This surgery is performed for relief of carpal tunnel syndrome. 

This can be performed under local anaethesia(LA) with sedation or general anaesthesia or with a brachial plexus block. (Dr LP Cheah's preference at Melbourne Surgery is do perform this operation under LA and sedation)


The site of the surgery is marked before the operation. The anaesthetist will insert a drip for administration of drugs and fluids. Local anaesthetic is then injected.

Blood loss is minimal in this operation in the first place but a "blood pressure" cuff is inflated around the arm so that there is no blood obscuring the view of the nerve during the entire operation.

A cut is made over the carpal tunnel. The "median nerve" lies within the carpal tunnel and is compressed tightly there by the fibrous tunnel roof. This roof(the transverse carpal ligaments) is divided under direct vision to protect the nerve and its branches.

Average operating time is around 8-12 minutes

Post-Op Instructions

RECOVERY - You will have a bandage on(keep that hand elevated when you do not have to use it in order to reduce risks of swelling). Leave it on for a week - if it is tight, you can remove it and reapply the bandage. You are encouraged to do light activities with that hand.

SUTURES - Sutures need to be removed in 10-14 days unless dissolving sutures are used.

Pain-killers - The amount of pain felt varies from person to person. Some people get by with only taking Panadol. Some need something stronger

Bowel motions - It is important to drink plenty of fluids and take lots of fibre(fruits and vegetables) after the operation to avoid constipation if you are taking Panadeine

BACK TO WORK - This varies from person to person. For office work - about 1-2 weeks. For manual work - slightly longer. If you are going to use the hand a lot, it is advisable to use a compressive bandage on that had to reduce swelling in the wound.

DRIVING - It is advisable not drive for at least a week until the bandages are removed.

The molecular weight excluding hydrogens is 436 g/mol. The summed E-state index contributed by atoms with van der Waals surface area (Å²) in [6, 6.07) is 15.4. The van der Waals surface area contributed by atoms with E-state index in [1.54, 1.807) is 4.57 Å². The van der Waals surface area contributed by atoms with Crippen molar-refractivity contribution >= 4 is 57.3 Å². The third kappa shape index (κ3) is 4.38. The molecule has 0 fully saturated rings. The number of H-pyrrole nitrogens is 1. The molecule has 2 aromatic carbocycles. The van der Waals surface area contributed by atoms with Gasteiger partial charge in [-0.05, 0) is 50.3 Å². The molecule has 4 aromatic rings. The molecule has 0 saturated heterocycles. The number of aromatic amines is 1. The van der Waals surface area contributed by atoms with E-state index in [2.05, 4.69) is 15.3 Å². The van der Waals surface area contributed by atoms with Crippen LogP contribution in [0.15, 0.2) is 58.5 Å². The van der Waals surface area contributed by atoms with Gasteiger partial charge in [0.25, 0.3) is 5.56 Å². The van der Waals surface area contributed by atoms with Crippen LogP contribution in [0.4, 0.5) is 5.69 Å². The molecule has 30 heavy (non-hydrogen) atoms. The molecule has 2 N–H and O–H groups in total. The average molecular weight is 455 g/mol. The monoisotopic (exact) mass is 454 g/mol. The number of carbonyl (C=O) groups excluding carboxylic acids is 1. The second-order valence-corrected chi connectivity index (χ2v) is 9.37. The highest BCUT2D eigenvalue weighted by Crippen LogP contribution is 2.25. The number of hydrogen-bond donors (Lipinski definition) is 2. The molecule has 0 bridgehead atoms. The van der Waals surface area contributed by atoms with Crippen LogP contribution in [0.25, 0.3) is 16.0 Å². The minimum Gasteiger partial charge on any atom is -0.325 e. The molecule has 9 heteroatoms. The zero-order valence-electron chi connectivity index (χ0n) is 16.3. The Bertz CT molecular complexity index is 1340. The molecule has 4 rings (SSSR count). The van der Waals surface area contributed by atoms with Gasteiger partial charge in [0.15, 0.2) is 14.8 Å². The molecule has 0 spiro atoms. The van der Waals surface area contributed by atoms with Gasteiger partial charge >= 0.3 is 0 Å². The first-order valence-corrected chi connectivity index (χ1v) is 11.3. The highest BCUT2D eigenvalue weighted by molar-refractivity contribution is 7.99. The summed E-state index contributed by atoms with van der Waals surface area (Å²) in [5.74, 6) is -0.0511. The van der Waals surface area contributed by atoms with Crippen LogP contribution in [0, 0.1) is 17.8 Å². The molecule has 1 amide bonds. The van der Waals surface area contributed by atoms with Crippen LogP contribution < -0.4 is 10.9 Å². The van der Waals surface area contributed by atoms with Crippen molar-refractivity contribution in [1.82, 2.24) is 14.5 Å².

However the length of the wound in an open repair is already very short. There is a much greater risk of damaging the median nerve in an endoscopic repair and internally, the length of dissection is the same. In a hand surgery meeting I attended, the vast majority of hand surgeons chose to have it done by the open method when asked to vote which method would they prefer to have their carpal tunnel release done because of the risk of damaging the median nerve (a small risk but with significant consequences!)

"Endoscopic decompressions are advocated by some, but are less safe and have no advantage over the described incision. One author (RWB) has seen patients with complications of endoscopic release, including incomplete decompressions, injury, and even complete transaction of the median and ulnar nerves. The two short incisions are collectively as long as the safer longitudinal incision used for direct nerve exposure" (from Grabb and Smith's Plastic Surgery Chapter 86 - RWB is Professor Robert Beasley, Direcctor of New York University Hand Surgery Services)

2. CONSERVATIVE MEASURES (Splints, fluid tablets)- if the symptoms are mild, this can be tried initially.

3. INJECTION WITH STEROIDS under Ultrasound guidance

Risks from Carpal Tunnel Release

1. Wound problems -

(i)Wound infection (1%) : may need antibotics

(ii)Bleeding into wound/ bruising around wound( 3%)

(iii)Scar/keloid - the scar may thicken and be prominent

(iv) Pain/discomfort in scar - the pain in the wound can sometimes persist for weeks

2. Persisting symptoms(eg numbness) - sometimes the nerve has been compressed for such a long time that a full recovery is not possible(this operation would prevent further damage to the nerve). Ocasionally one can have other causes eg pain from arthritis of the wrist bones hence it is important to have a nerve conduction study before the surgery. Scarring may also occur around the nerve causing recurrence of symptoms.

3. Uncommon -

(i) nerve damage(causing more weakness and numbness)(Hence to reduce this risk it is important to have an incision of adequate length so that the surgeon has a good view of the nerve and its branches) Rarely, the nerves to that area can become hypersensitive - leading to burning/sharp pain or pain to even light touch(Reflex sympathetic dystrophy)

(ii) Swelling and stiffness in the hand